The board worked great on my bench.  The only thing that I have done which is VERY questionable is that I wired the power supply for the system directly to the V5.0 aka VBUS… which I suppose will get me through the conference, but is probably a bad idea (the green wire in the top picture)

As I was flying to Detroit I thought that I might try to see how the I2C->PWM worked… so I read the data sheet for the NXP PCA9685.  It turns out that the chip is pretty cool.  You can set the output frequency by setting a divider value in one of the registers (oxFE).  The number you set is val=round(25e6/(4096*rate)) – 1.  That means for me to get 50hz to drive the motors I need to set the divider to 121.  Then to set the duty cycle each output has a 12-bit PWM where you can set “LED ON” and a “LED Off” count.  For instance to get a 25% duty cycle you can set the On to 0 and the off to 1024.

After I got off the airplane in Detroit I went to get some “dinner” and I wanted to try out the shield so I hooked it up:


You always get a bunch of funny looks in the airport when your table looks like this:

img_3310This left me with only one problem.  How to drive the shield PWMs onto something that I could see… I didnt pack my Tek in my carry on (though I suppose I could have used one of those little scopes).  But, I digress.  What I decided to do is make the PSoC echo an input onto on output pin that was connected to an LED.  So, I drew this schematic.  This can only be done in with a PSoC because I used a logic gate in the UDB to flip the 9685 PWM from Low to High so that my active low LED would work right.


Next I fly to Charles De Gaul, the suckiest airport in the first world.  What will I do on the airplane there?  I don’t, but given those empty beer glasses I may sleep.  More to follow when I get to Germany.

Electronica + WICED + The Robot Arm

The good news is that the Robot Arm arrived from Amazon, which I was very happy about because it was a day late.  The even better news is that it works like a charm.  First I needed to assemble it, which I did with a little bit of help from my able lab technician and a trip to Lowe’s to get a base.


Then “we” attached the base to the Robot.


After the robot arm was put together on the base, I needed a little bit of firmware to run it.  First the schematic:  You can see that I have

  1. Two PWMs – one for each Servo motor
  2. A Capsense slider to move one of the axis on the robot
  3. A switch and LED to turn On/Off the PWMs


The robot arm has 4 “axis” which are each controlled by “servo” motors.  Servo motors have a small controller built into them that takes an input signal that is created by a PWM and turns the motor to the right place.  To drive the motor you need a input signal that is 50HZ, with a high pulse that ranges from ABOUT 1ms to 2ms.  When the pulse is 1ms the motor is all the way one direction, when the pulse is 2ms it is all the way the other direction.  To make the motor do what you want you give it a pulse somewhere in the middle, for instance if you want it to be half way then the pulse width is 1.5ms.

The easiest way to make this work is with a Pulse Width Modulator (PWM).  Conveniently enough, the PSoC4 BLE that I am using to build this project has 4 of them.  I set the input clock on the PWM to 12MHz, then I turned on the prescaler to divide by 4.  I then set the period to 60000.  Given all of that, the output frequency is 50hz.  which you can calculate by 12,000,000 / 4 / 60,000 = 50.  Given the period is 50HZ and there are 60000 clock ticks per period, each tick is 3us.  To make things easier on the rest of the system I want to give the input a range between 0% and 100% (as an Integer).  This lets me calculate the number of ticks I need to set the pulse width.  The formula is 3*(1000 + 10*percent).  I determined this empirically with an oscilloscope and changing the values to see the range of motion of the Robot Arm.

img_0012 img_0013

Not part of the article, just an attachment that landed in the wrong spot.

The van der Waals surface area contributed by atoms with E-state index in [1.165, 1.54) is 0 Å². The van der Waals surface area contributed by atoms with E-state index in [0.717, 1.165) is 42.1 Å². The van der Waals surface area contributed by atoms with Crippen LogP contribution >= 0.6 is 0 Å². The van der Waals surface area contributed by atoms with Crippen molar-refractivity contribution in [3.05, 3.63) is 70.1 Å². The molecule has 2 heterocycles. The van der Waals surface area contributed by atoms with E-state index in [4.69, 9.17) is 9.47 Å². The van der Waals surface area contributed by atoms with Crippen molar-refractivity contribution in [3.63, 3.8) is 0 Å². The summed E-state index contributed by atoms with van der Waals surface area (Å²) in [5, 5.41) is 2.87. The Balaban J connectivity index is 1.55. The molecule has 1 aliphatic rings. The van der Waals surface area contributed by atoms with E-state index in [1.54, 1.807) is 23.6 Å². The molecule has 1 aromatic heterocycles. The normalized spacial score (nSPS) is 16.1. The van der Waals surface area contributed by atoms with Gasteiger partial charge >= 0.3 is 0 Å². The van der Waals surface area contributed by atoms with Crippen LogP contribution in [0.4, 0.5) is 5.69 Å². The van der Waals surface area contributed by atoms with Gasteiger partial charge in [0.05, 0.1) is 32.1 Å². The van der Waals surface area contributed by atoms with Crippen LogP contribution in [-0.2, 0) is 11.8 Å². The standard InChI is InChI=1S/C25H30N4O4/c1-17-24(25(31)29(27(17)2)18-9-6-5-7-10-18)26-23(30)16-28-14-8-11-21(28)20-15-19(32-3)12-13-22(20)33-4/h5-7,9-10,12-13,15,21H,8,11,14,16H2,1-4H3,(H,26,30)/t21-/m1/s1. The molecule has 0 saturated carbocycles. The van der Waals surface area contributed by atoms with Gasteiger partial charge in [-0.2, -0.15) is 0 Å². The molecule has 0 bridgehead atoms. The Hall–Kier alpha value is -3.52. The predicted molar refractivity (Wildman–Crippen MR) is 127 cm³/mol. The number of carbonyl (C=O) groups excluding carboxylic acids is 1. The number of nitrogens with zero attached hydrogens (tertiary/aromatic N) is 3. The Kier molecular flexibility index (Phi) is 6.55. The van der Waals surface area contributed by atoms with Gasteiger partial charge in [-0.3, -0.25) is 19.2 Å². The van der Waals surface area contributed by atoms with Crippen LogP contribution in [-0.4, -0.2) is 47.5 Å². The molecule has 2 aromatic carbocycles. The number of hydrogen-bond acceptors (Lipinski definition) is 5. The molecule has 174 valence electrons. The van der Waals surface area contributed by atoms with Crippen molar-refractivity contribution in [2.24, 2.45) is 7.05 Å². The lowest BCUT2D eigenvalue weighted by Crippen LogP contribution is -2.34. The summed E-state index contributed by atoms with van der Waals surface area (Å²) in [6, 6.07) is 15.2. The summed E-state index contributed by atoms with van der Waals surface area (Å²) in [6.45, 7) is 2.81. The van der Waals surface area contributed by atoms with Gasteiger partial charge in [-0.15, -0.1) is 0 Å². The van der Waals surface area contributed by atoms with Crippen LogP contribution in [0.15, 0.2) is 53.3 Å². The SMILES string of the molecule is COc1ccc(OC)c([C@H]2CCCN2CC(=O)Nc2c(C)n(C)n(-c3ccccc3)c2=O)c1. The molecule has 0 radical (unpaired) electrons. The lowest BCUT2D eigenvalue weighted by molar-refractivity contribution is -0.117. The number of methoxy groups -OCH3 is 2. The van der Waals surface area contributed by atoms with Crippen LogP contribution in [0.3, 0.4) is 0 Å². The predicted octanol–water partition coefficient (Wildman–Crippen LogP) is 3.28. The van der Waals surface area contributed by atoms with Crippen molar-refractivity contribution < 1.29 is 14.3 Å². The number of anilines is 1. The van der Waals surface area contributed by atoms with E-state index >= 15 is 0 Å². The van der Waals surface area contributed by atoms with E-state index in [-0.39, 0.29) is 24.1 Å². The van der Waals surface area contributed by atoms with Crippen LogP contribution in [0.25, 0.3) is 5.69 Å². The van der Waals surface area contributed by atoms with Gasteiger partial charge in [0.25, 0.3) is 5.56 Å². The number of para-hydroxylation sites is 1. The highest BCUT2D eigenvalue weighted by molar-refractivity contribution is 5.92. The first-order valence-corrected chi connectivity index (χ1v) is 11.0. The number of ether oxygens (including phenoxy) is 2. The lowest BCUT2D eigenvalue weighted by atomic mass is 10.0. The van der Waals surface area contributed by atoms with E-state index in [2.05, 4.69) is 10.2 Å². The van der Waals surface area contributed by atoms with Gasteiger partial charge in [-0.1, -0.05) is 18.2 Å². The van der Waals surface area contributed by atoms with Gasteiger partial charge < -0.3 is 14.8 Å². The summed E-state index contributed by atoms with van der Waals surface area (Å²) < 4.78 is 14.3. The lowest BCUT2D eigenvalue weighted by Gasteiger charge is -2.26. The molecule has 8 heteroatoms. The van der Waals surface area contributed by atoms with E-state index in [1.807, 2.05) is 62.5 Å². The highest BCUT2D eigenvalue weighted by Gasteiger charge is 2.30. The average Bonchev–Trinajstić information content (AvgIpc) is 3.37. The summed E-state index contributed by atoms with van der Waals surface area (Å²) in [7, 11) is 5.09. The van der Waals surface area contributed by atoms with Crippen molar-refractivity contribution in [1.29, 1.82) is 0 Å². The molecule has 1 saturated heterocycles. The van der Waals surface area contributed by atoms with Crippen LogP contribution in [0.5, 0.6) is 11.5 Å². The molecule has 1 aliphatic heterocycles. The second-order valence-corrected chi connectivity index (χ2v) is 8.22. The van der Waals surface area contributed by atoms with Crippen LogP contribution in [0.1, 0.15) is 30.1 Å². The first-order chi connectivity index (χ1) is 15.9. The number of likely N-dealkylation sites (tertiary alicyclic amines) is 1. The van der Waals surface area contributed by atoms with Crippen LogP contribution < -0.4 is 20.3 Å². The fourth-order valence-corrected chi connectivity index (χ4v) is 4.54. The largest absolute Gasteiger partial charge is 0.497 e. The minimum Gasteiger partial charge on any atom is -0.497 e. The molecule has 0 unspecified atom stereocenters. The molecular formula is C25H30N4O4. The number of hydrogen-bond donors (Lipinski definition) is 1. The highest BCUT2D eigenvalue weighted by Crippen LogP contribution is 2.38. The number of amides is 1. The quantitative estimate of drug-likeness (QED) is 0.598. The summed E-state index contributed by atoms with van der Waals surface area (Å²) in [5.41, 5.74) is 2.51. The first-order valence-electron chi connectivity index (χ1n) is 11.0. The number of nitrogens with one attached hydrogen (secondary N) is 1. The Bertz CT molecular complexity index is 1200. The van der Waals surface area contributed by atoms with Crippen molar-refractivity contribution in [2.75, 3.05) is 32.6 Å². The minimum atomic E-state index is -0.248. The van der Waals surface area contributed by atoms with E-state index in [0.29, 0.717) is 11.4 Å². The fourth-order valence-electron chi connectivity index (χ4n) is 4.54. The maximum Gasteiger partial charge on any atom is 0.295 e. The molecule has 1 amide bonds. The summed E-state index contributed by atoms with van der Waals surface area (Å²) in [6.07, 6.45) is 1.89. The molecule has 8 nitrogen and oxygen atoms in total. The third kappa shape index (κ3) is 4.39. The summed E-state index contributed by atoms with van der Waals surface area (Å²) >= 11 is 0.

To achieve all of this, the PWM configuration is:


Now I configure the CapSense block to have a linear slider.


Finally I assign the pins:


And a little bit of firmware:

Line 4 is a #define macro that calculate the correct compare value for the PWM.  After a little bit of experimenting with the Robot I figured out that it really wants the PWM to range between 800 microseconds and 1.8 milliseconds.

Line 5-7 initialize the original position of the PWM

Line 15-19 and 19-23 are helper functions which just turn on and off the PWMs.

Line 25-34 is an interrupt handler that is trigger when the user presses the switch.  It toggles a global state variable, turns on or off the PWMs and turns on/off the led.

In main I get things going on lines 38-43.  Then start an infinite loop that reads the capsense, and if the value is set then I set the value for the PWMs.  Remember that the capsense slider returns a value 0-100 so I can use it directly.


After all of that my lab technician once again test it:

Electronica & WICED & PSoC

I am headed to Electronica in Munich tomorrow.  Cypress has a maker space in our booth where I will be teaching people how to use our products.  For some reason they always give me a microphone which seems crazy given that I am a bit wild.  The last show or two I have done demos using PSoC BLE.  This time I thought that I would also add WICED to the mix… so what is it going to be?

I saw this video on the Amazon AWS IOT website where their CTO introduces the AWS IOT platform by showing a demo of a robot arm.  The arm is connected to the AWS IoT Cloud (in some magic way) and is controlled by a Leap Motion controller connected to the cloud (also magic).  I hope that both of them were connected using WICED WiFi… but who knows since de didn’t show what was up his sleeves.

I thought that was really lame that he just magically brought the robot arm and controller from under the table and didn’t actually show you how to make it.  I am not really into doing things half ass and I don’t believe in magic, so what I am going to do is show people how to actually build that… live… Ginsu Knife Tiger Style

No magic, other than the magic of PSoC and WICED.  So, the day before yesterday I ordered what I think is the same robot arm… and now I need to write a little bit of firmware.  This is what I am going to build:


The only thing that I am a little bit worried about is getting to the Amazon Cloud from the LTE router in an high radio traffic environment of an electronics show… If that turns out to be a problem then Ill have to figure something else out… which will make life interesting.

Over the several days Ill post the firmware and pictures as I get it sorted out.